Remembering the Fallen: on this day in 1944, Lance Serjeant Reginald Fowler, 9th Battalion, the Parachute Regiment, was killed in action in Normandy.
After the outbreak of the second world war he had enlisted in the Essex Regiment and then volunteered for airborne services. Early in 1943 he took parachute training at R.A.F. Ringway in Cheshire and was posted to C Company, 14 Platoon, 9th Battalion, the Parachute Regiment.
The following year Lance Serjeant Fowler took part in Operation Overlord. He went home on leave for a few days in July of 1944, as his first child was due to be born, but his wife’s labour was lengthy. He had to return to his company and sadly did not live to see his son. A soldier who was injured during the fighting in the Bois de Bavent, near Caen, was picked up by a jeep on the way to the medical station. He told how Lance Serjeant Fowler was already on the jeep, severely wounded and lying on a stretcher, but he died while they were still travelling to the medical station.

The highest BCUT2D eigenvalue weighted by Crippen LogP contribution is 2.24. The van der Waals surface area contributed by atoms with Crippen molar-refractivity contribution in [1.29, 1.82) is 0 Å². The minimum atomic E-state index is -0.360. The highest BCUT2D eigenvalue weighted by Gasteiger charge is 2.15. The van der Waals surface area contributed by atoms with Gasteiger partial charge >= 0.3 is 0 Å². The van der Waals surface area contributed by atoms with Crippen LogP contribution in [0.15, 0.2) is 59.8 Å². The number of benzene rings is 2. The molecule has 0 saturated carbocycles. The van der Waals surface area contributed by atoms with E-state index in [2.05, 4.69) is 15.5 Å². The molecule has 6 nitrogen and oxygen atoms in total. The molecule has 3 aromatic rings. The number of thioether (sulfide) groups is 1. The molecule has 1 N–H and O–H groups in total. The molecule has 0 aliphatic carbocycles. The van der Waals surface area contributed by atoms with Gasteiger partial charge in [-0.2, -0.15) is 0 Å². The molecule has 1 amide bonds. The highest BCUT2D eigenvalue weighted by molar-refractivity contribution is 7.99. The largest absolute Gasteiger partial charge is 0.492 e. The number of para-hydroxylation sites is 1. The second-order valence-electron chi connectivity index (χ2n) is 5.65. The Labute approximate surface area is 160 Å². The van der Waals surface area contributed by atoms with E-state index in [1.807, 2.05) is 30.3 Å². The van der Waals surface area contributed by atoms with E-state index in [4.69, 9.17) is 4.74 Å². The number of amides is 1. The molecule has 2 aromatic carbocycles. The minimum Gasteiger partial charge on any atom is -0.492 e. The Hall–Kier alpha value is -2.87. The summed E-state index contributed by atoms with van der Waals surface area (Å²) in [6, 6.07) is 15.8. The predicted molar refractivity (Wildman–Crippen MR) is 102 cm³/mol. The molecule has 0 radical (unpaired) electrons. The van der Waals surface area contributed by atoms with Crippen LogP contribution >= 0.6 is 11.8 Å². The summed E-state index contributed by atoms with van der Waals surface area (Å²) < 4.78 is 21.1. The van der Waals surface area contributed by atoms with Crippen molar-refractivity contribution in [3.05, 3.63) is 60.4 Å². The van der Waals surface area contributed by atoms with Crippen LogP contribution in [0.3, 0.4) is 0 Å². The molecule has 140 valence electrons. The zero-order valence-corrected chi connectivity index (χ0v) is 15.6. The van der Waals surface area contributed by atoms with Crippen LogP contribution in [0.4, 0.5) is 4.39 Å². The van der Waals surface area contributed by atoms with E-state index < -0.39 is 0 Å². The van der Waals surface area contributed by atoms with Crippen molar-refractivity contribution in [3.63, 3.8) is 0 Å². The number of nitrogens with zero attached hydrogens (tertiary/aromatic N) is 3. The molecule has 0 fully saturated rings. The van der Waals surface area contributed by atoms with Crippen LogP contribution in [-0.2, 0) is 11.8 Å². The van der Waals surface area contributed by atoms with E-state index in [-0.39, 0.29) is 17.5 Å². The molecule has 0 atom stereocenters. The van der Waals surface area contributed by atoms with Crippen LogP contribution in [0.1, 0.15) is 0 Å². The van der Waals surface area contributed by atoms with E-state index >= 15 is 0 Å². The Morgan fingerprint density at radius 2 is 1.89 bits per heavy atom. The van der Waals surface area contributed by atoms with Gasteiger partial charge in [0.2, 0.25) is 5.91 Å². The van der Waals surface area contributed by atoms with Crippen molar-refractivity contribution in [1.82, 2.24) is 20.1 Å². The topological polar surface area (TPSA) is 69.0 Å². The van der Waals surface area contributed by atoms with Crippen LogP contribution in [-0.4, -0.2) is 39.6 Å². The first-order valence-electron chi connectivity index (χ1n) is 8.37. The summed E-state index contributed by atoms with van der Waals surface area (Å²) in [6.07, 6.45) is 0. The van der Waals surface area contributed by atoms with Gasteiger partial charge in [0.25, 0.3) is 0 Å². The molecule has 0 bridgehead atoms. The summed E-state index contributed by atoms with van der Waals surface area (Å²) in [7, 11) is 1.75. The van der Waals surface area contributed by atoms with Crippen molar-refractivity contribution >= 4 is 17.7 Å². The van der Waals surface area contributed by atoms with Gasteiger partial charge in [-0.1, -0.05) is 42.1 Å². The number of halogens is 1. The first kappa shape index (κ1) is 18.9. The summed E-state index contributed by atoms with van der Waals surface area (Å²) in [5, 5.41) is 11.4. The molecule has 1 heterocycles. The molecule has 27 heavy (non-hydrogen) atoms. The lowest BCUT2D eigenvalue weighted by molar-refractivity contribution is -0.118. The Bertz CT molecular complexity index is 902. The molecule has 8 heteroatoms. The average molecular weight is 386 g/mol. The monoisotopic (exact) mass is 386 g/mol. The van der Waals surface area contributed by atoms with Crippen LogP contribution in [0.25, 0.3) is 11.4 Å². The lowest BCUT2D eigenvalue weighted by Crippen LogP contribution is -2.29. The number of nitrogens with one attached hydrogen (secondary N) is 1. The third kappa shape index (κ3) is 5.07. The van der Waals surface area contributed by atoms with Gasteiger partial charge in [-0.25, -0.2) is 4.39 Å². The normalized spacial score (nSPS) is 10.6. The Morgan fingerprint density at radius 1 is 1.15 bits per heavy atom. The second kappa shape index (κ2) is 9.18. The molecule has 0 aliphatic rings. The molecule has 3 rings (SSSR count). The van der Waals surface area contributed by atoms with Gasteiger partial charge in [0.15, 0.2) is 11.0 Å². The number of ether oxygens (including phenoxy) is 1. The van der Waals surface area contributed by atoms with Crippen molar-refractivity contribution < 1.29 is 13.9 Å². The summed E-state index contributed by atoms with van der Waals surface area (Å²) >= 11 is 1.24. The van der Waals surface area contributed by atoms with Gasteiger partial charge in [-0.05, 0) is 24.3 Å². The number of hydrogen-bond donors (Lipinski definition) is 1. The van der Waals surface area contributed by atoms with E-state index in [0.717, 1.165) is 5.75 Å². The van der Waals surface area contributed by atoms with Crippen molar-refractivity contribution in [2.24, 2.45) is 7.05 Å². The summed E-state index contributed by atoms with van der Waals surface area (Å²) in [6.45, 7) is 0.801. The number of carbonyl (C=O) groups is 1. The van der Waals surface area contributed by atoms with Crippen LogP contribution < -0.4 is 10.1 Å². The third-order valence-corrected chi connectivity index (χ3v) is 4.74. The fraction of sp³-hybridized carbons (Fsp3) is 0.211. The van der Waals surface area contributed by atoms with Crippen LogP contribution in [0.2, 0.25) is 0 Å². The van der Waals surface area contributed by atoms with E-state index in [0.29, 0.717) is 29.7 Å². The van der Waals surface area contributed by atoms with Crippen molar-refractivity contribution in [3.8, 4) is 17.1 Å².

Lance Serjeant Fowler’s commanding officer wrote to his widow – the letter contains this praise: “We were in more than one tight corner during that period and I want you to know that your late husband always displayed great fortitude and courage and I was very privileged to have him in my platoon”. He lies buried in the Ranville War Cemetery, Calvados, France.
Reginald, from Grays in Essex, was 29 years old and married.